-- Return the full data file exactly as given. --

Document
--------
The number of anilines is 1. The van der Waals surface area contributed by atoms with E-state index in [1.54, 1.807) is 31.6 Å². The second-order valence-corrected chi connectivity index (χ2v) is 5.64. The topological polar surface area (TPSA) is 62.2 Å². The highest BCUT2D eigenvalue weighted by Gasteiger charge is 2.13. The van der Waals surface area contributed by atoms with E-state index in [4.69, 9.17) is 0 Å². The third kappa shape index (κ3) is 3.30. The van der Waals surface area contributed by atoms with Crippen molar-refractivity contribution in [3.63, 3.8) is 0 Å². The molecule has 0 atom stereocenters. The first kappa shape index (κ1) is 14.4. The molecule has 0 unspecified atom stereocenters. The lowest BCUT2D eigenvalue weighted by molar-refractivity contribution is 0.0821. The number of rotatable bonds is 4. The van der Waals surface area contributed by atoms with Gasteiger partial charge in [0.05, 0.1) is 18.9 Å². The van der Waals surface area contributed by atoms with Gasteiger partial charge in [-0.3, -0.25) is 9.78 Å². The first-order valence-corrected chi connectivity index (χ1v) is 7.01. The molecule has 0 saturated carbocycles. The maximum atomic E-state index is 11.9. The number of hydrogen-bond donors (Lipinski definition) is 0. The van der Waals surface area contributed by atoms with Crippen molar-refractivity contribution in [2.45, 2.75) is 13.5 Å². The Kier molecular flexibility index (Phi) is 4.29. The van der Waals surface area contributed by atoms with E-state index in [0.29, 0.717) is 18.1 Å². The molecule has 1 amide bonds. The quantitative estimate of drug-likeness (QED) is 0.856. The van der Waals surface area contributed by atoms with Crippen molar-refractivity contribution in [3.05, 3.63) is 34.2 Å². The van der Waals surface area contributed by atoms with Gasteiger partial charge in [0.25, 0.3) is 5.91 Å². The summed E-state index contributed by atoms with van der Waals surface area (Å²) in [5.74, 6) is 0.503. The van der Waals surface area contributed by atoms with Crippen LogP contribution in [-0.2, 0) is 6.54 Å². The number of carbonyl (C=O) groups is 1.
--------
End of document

The number of anilines is 1. The van der Waals surface area contributed by atoms with E-state index in [1.54, 1.807) is 31.6 Å². The second-order valence-corrected chi connectivity index (χ2v) is 5.64. The topological polar surface area (TPSA) is 62.2 Å². The highest BCUT2D eigenvalue weighted by Gasteiger charge is 2.13. The van der Waals surface area contributed by atoms with E-state index in [4.69, 9.17) is 0 Å². The third kappa shape index (κ3) is 3.30. The van der Waals surface area contributed by atoms with Crippen molar-refractivity contribution in [3.63, 3.8) is 0 Å². The molecule has 0 atom stereocenters. The first kappa shape index (κ1) is 14.4. The molecule has 0 unspecified atom stereocenters. The lowest BCUT2D eigenvalue weighted by molar-refractivity contribution is 0.0821. The number of rotatable bonds is 4. The van der Waals surface area contributed by atoms with Gasteiger partial charge in [0.05, 0.1) is 18.9 Å². The van der Waals surface area contributed by atoms with Gasteiger partial charge in [-0.3, -0.25) is 9.78 Å². The first-order valence-corrected chi connectivity index (χ1v) is 7.01. The molecule has 0 saturated carbocycles. The maximum atomic E-state index is 11.9. The number of hydrogen-bond donors (Lipinski definition) is 0. The van der Waals surface area contributed by atoms with Crippen molar-refractivity contribution in [2.45, 2.75) is 13.5 Å². The Kier molecular flexibility index (Phi) is 4.29. The van der Waals surface area contributed by atoms with E-state index in [0.29, 0.717) is 18.1 Å². The molecule has 1 amide bonds. The quantitative estimate of drug-likeness (QED) is 0.856. The van der Waals surface area contributed by atoms with Crippen molar-refractivity contribution in [3.05, 3.63) is 34.2 Å². The van der Waals surface area contributed by atoms with Gasteiger partial charge in [0.25, 0.3) is 5.91 Å². The summed E-state index contributed by atoms with van der Waals surface area (Å²) in [5.74, 6) is 0.503. The van der Waals surface area contributed by atoms with Crippen LogP contribution in [-0.2, 0) is 6.54 Å². The number of carbonyl (C=O) groups is 1.